By Dr. Jim Dahle, WCI Founder

Many doctors and other people working for public employers have never heard of a 401(a) when they start working for their employer. The more well-known 401(k) is actually a type of 401(a). I write the letters in parentheses because it's actually referred to in section 401 of the IRS code under subsections (a) and (k). Other retirement plans like 403(b)s and 457(b)s are similar.

In actual practice, however, most people consider 401(a)s and 401(k)s to be two different beasts.

Here's what you should know about 401(a)s.



401(a)s Are Mostly for Government Employees

401(a)s are generally offered to government employees. In the case of one of my siblings, it was to replace a previous true defined benefit pension plan. The municipality he works for decided to have the employees run the investment risk instead of the municipality taking that risk, so he gets a 401(a) instead of a pension. The municipality still puts a significant sum into the account each year, so in many respects, it's still quite a good retirement plan. It was interesting to see how the paperwork described the contributions to the plan. The plan required the employee to make a mandatory contribution of 8% of his salary, and then the employer matched it with 5% of his salary. In addition, it claims that it is also putting another 17% of his salary into a fund to pay for his retirement health plan, health reimbursement account, death and disability, and “unfunded future liability.” OK, whatever.

There are no voluntary contributions into his particular retirement 401(a) account (although there is a 401(k) and a 457 as well), so it's all employer money (plus the mandatory employee contribution, which is essentially the same thing).

Many doctors, including those working at a local university, are offered a hodgepodge of retirement accounts, including a 403(b), a 457(b), and a 401(a).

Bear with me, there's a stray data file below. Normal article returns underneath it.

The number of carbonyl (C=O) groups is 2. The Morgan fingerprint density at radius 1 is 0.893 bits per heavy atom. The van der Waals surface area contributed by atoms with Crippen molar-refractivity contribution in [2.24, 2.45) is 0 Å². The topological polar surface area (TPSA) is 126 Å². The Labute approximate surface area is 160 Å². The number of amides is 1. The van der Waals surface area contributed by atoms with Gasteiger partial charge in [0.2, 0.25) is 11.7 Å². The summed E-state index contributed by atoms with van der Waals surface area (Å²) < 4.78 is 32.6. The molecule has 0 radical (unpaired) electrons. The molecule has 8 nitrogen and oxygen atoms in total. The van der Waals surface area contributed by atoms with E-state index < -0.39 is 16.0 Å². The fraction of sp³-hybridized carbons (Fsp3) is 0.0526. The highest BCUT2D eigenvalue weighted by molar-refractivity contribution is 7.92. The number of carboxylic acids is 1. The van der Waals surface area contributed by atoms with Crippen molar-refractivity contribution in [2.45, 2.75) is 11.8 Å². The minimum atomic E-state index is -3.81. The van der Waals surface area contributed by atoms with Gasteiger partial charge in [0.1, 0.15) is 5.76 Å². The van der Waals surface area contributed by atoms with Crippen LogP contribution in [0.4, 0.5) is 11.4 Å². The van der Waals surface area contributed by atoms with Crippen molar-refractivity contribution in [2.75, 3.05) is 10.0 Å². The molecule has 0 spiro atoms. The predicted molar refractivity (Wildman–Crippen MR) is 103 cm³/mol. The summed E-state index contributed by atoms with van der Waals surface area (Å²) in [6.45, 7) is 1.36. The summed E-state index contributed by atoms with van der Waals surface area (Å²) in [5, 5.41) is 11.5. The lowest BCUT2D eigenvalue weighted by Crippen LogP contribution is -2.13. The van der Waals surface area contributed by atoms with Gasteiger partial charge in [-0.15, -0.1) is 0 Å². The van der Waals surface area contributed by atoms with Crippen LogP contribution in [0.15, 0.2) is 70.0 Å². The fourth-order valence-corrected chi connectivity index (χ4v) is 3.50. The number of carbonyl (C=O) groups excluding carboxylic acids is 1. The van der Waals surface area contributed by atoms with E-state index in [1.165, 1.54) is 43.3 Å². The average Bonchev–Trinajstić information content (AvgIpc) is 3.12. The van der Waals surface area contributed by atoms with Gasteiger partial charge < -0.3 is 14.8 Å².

More information here:

Comparing 14 Types of Retirement Accounts


ERISA Doesn't Apply to a 401(a)

The setups above are fairly typical for a 401(a). A 401(a) isn't generally covered by Title I of ERISA, so the employer gets to make the rules. Remember that the point of ERISA is to protect the participant. It covers things like vesting rules, fiduciary actions (like choice of investments), and disclosures. Instead, 401(a)s are regulated by state law, which is usually not as strict. You can assume it will take longer to vest in your benefits (five years, in my family member's case), the investments won't be as good (read higher expense ratios), and they won't tell you what the fees are (I couldn't find them for his plan anywhere on the web).


4 Different Types of 401(a)s

401(a)s can have significant variation. Four types are commonly seen.


401(a) Type 1

In this 401(a), the employee does nothing, and the employer makes all of the contributions. Think of it as a pension, but the employee is running the investment risk.


401(a) Type 2

In this type, all employees contribute a set percentage of their pay. Think of it as your salary being permanently lowered in order to fund the 401(a).


401(a) Type 3 

Unlike the first two types, the employee actually gets a choice in this type of 401(a), although this irrevocable decision must be made when the employee first becomes eligible for the plan. You can choose not to participate at all, to participate with a low percentage of your pay, or to participate with a relatively high percentage of your pay. But whatever you choose, you're stuck with it as long as you work there. Choose carefully, my friends! It's kind of unfortunate because most people can save more in later years once they've beefed up emergency funds, paid off student loans, gotten into their dream home, etc. But in this case, you're probably best putting in the maximum and delaying some of your other financial goals if necessary.


401(a) Type 4

A less common option is a 401(a) plan that allows after-tax employee contributions. The nice thing about this type of plan is that you can change your contributions from time to time in whatever way you want. The downside is that the money is after-tax. It's neither tax-deferred nor Roth. There's no tax deduction for you like with a tax-deferred account. No tax-free earnings like with a Roth account. You often can (and should) do a Roth conversion with the money. In this respect, it's a lot like Mega Backdoor Roth IRA contributions into a 401(k).

More information here:

Financial Waterfalls for New Residents and Attendings


401(a) Contribution Limits